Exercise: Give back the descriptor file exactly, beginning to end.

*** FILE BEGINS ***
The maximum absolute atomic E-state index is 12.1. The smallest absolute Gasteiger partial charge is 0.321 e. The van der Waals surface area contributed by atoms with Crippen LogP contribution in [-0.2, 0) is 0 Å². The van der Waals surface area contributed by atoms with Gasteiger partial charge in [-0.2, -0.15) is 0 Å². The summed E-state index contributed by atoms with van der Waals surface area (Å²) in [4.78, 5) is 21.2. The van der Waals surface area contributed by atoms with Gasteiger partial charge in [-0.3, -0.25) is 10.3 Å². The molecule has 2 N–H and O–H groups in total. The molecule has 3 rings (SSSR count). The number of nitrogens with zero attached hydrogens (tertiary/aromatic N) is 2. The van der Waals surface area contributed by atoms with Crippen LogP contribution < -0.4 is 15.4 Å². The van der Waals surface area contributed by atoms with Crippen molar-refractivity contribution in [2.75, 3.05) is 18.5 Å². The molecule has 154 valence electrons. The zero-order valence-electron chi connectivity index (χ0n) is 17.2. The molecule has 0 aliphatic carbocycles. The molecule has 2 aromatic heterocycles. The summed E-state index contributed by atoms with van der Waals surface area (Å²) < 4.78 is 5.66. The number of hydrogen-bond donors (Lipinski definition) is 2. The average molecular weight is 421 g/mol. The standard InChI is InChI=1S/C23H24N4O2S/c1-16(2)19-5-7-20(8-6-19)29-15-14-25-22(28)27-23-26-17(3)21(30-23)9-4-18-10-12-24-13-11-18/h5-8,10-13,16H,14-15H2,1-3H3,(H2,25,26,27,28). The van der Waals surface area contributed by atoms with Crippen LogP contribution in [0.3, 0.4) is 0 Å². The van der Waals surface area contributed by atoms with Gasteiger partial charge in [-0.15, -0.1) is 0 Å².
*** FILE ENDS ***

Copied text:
The maximum absolute atomic E-state index is 12.1. The smallest absolute Gasteiger partial charge is 0.321 e. The van der Waals surface area contributed by atoms with Crippen LogP contribution in [-0.2, 0) is 0 Å². The van der Waals surface area contributed by atoms with Gasteiger partial charge in [-0.2, -0.15) is 0 Å². The summed E-state index contributed by atoms with van der Waals surface area (Å²) in [4.78, 5) is 21.2. The van der Waals surface area contributed by atoms with Gasteiger partial charge in [-0.3, -0.25) is 10.3 Å². The molecule has 2 N–H and O–H groups in total. The molecule has 3 rings (SSSR count). The number of nitrogens with zero attached hydrogens (tertiary/aromatic N) is 2. The van der Waals surface area contributed by atoms with Crippen LogP contribution < -0.4 is 15.4 Å². The van der Waals surface area contributed by atoms with Crippen molar-refractivity contribution in [2.75, 3.05) is 18.5 Å². The molecule has 154 valence electrons. The zero-order valence-electron chi connectivity index (χ0n) is 17.2. The molecule has 0 aliphatic carbocycles. The molecule has 2 aromatic heterocycles. The summed E-state index contributed by atoms with van der Waals surface area (Å²) < 4.78 is 5.66. The number of hydrogen-bond donors (Lipinski definition) is 2. The average molecular weight is 421 g/mol. The standard InChI is InChI=1S/C23H24N4O2S/c1-16(2)19-5-7-20(8-6-19)29-15-14-25-22(28)27-23-26-17(3)21(30-23)9-4-18-10-12-24-13-11-18/h5-8,10-13,16H,14-15H2,1-3H3,(H2,25,26,27,28). The van der Waals surface area contributed by atoms with Crippen LogP contribution in [0.3, 0.4) is 0 Å². The van der Waals surface area contributed by atoms with Gasteiger partial charge in [-0.15, -0.1) is 0 Å².